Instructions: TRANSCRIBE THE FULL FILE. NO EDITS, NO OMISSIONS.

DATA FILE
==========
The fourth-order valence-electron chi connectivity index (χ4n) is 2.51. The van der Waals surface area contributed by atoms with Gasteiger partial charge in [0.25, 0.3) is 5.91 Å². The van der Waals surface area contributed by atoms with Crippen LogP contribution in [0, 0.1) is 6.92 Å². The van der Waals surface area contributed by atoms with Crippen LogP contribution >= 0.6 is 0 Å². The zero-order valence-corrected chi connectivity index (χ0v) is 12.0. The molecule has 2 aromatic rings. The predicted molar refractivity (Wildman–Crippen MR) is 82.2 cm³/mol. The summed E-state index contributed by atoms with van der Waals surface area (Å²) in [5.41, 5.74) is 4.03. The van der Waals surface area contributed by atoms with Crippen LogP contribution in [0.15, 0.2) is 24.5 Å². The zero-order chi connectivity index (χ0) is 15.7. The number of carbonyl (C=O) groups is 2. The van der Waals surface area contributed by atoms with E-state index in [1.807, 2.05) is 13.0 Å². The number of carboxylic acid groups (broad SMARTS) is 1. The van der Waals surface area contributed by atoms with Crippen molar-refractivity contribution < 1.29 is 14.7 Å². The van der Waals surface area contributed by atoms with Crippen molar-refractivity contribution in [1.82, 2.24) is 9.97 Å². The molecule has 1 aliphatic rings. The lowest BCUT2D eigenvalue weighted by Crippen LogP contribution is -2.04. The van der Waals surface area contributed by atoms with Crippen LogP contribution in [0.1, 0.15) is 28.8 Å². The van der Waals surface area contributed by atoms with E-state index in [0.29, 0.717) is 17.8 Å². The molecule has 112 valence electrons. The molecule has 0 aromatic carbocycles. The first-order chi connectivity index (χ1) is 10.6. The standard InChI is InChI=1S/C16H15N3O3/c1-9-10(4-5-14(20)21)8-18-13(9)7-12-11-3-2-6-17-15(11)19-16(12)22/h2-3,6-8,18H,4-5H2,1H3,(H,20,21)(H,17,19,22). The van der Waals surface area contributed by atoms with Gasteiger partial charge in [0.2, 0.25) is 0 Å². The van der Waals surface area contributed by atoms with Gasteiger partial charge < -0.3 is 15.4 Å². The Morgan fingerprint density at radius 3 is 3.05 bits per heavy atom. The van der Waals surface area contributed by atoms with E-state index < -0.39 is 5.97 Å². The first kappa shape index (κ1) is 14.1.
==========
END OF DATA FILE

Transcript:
The fourth-order valence-electron chi connectivity index (χ4n) is 2.51. The van der Waals surface area contributed by atoms with Gasteiger partial charge in [0.25, 0.3) is 5.91 Å². The van der Waals surface area contributed by atoms with Crippen LogP contribution in [0, 0.1) is 6.92 Å². The van der Waals surface area contributed by atoms with Crippen LogP contribution >= 0.6 is 0 Å². The zero-order valence-corrected chi connectivity index (χ0v) is 12.0. The molecule has 2 aromatic rings. The predicted molar refractivity (Wildman–Crippen MR) is 82.2 cm³/mol. The summed E-state index contributed by atoms with van der Waals surface area (Å²) in [5.41, 5.74) is 4.03. The van der Waals surface area contributed by atoms with Crippen LogP contribution in [0.15, 0.2) is 24.5 Å². The zero-order chi connectivity index (χ0) is 15.7. The number of carbonyl (C=O) groups is 2. The van der Waals surface area contributed by atoms with E-state index in [1.807, 2.05) is 13.0 Å². The number of carboxylic acid groups (broad SMARTS) is 1. The van der Waals surface area contributed by atoms with Crippen molar-refractivity contribution < 1.29 is 14.7 Å². The van der Waals surface area contributed by atoms with Crippen molar-refractivity contribution in [1.82, 2.24) is 9.97 Å². The molecule has 1 aliphatic rings. The lowest BCUT2D eigenvalue weighted by Crippen LogP contribution is -2.04. The van der Waals surface area contributed by atoms with Crippen LogP contribution in [0.1, 0.15) is 28.8 Å². The van der Waals surface area contributed by atoms with E-state index in [0.29, 0.717) is 17.8 Å². The molecule has 112 valence electrons. The molecule has 0 aromatic carbocycles. The first-order chi connectivity index (χ1) is 10.6. The standard InChI is InChI=1S/C16H15N3O3/c1-9-10(4-5-14(20)21)8-18-13(9)7-12-11-3-2-6-17-15(11)19-16(12)22/h2-3,6-8,18H,4-5H2,1H3,(H,20,21)(H,17,19,22). The van der Waals surface area contributed by atoms with Gasteiger partial charge in [0.2, 0.25) is 0 Å². The van der Waals surface area contributed by atoms with Gasteiger partial charge < -0.3 is 15.4 Å². The Morgan fingerprint density at radius 3 is 3.05 bits per heavy atom. The van der Waals surface area contributed by atoms with E-state index < -0.39 is 5.97 Å². The first kappa shape index (κ1) is 14.1.